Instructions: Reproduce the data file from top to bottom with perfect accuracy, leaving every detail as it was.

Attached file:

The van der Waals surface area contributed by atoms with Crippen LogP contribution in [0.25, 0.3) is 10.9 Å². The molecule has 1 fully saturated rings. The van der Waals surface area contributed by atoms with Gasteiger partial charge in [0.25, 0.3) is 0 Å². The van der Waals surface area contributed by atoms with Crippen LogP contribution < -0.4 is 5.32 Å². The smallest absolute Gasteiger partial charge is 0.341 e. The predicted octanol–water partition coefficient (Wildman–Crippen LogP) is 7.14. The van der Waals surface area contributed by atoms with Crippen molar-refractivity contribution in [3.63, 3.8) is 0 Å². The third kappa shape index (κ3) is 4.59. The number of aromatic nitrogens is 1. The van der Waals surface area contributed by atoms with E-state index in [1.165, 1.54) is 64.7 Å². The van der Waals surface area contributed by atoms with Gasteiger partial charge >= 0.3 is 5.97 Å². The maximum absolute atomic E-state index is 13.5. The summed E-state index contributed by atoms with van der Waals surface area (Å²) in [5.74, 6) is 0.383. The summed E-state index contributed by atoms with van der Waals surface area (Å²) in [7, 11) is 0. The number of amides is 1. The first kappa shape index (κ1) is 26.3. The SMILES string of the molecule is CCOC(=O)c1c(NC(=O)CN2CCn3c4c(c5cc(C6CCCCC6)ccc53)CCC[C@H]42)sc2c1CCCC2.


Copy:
The van der Waals surface area contributed by atoms with Crippen LogP contribution in [0.25, 0.3) is 10.9 Å². The molecule has 1 fully saturated rings. The van der Waals surface area contributed by atoms with Gasteiger partial charge in [0.25, 0.3) is 0 Å². The van der Waals surface area contributed by atoms with Crippen LogP contribution < -0.4 is 5.32 Å². The smallest absolute Gasteiger partial charge is 0.341 e. The predicted octanol–water partition coefficient (Wildman–Crippen LogP) is 7.14. The van der Waals surface area contributed by atoms with Crippen molar-refractivity contribution in [3.63, 3.8) is 0 Å². The third kappa shape index (κ3) is 4.59. The number of aromatic nitrogens is 1. The van der Waals surface area contributed by atoms with E-state index in [1.165, 1.54) is 64.7 Å². The van der Waals surface area contributed by atoms with Gasteiger partial charge >= 0.3 is 5.97 Å². The maximum absolute atomic E-state index is 13.5. The summed E-state index contributed by atoms with van der Waals surface area (Å²) in [5.74, 6) is 0.383. The summed E-state index contributed by atoms with van der Waals surface area (Å²) in [7, 11) is 0. The number of amides is 1. The first kappa shape index (κ1) is 26.3. The SMILES string of the molecule is CCOC(=O)c1c(NC(=O)CN2CCn3c4c(c5cc(C6CCCCC6)ccc53)CCC[C@H]42)sc2c1CCCC2.